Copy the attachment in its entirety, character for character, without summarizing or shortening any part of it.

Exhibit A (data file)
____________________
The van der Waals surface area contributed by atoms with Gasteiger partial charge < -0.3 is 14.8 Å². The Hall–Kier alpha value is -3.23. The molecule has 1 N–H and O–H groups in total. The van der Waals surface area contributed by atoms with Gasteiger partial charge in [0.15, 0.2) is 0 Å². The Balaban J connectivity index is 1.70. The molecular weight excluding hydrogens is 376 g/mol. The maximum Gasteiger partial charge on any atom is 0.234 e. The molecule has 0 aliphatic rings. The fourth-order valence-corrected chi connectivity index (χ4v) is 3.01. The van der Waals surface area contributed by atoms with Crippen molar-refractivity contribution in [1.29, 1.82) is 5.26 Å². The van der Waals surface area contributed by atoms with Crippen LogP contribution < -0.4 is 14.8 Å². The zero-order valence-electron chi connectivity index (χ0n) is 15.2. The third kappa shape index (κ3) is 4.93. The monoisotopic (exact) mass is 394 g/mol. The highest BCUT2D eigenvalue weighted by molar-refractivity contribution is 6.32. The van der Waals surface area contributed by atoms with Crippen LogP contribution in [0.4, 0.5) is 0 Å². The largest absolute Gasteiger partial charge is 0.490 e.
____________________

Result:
The van der Waals surface area contributed by atoms with Gasteiger partial charge < -0.3 is 14.8 Å². The Hall–Kier alpha value is -3.23. The molecule has 1 N–H and O–H groups in total. The van der Waals surface area contributed by atoms with Gasteiger partial charge in [0.15, 0.2) is 0 Å². The Balaban J connectivity index is 1.70. The molecular weight excluding hydrogens is 376 g/mol. The maximum Gasteiger partial charge on any atom is 0.234 e. The molecule has 0 aliphatic rings. The fourth-order valence-corrected chi connectivity index (χ4v) is 3.01. The van der Waals surface area contributed by atoms with Crippen molar-refractivity contribution in [1.29, 1.82) is 5.26 Å². The van der Waals surface area contributed by atoms with Crippen LogP contribution < -0.4 is 14.8 Å². The zero-order valence-electron chi connectivity index (χ0n) is 15.2. The third kappa shape index (κ3) is 4.93. The monoisotopic (exact) mass is 394 g/mol. The highest BCUT2D eigenvalue weighted by molar-refractivity contribution is 6.32. The van der Waals surface area contributed by atoms with Crippen LogP contribution in [0.4, 0.5) is 0 Å². The largest absolute Gasteiger partial charge is 0.490 e.